There are multiple myths and misconceptions surrounding SEO—one of the most critical and important aspects of contemporary online marketing.
Following misleading information can steer even the most well-meaning and hard-working digital marketers and bloggers down the wrong path, blocking their chances of improving site rankings and traffic. Statements such as “SEO results should be instant” or “SEO is a waste of time” are but a few examples of the misinformation that circulates in the digital marketing world. You’ve probably even heard some of these yourself.
So why is there so much deceptive information out there? First off, it’s difficult to pin it to one specific source as it’s because of a combination of factors. However, some causes could be linked to the following:
It’s profitable for some companies to mislead people online.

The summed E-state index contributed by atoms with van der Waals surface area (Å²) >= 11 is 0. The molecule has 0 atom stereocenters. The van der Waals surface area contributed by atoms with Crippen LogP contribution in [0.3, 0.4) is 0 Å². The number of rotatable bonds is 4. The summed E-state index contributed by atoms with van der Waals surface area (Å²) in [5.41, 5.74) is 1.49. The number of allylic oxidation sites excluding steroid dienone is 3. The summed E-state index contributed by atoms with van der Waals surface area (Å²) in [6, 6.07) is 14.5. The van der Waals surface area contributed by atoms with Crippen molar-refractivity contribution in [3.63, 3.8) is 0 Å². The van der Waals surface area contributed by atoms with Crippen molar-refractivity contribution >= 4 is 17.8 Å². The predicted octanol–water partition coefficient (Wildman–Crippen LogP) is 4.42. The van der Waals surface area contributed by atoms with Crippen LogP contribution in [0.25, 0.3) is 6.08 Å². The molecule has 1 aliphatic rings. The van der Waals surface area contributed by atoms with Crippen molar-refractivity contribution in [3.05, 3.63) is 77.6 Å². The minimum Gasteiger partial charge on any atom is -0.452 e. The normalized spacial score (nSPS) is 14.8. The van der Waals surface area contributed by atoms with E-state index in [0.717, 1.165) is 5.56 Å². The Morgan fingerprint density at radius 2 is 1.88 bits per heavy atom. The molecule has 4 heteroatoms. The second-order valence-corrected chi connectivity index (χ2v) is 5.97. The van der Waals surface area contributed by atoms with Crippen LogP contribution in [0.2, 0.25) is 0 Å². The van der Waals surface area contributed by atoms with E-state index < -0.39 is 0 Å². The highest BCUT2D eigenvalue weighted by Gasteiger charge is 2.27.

It’s the not-so-nice reality of the competitive SEO game. Most of us are familiar with Google having to deal with marketing firms pretending to be them and scamming countless unsuspecting small business owners out of their hard-earned money. Combine the prevalence of online scamming with the fact that most people want their marketing and SEO activities done faster than ever (without having much knowledge on the subject), causes people to fall victim to businesses that advertise “quick results for low monthly costs” etc.
The market demand for SEO is high, but confusion surrounding SEO is rampant. This creates an opening for businesses to sell a variety of disadvantageous SEO services to the public—who continue to buy into them. And so the cycle continues.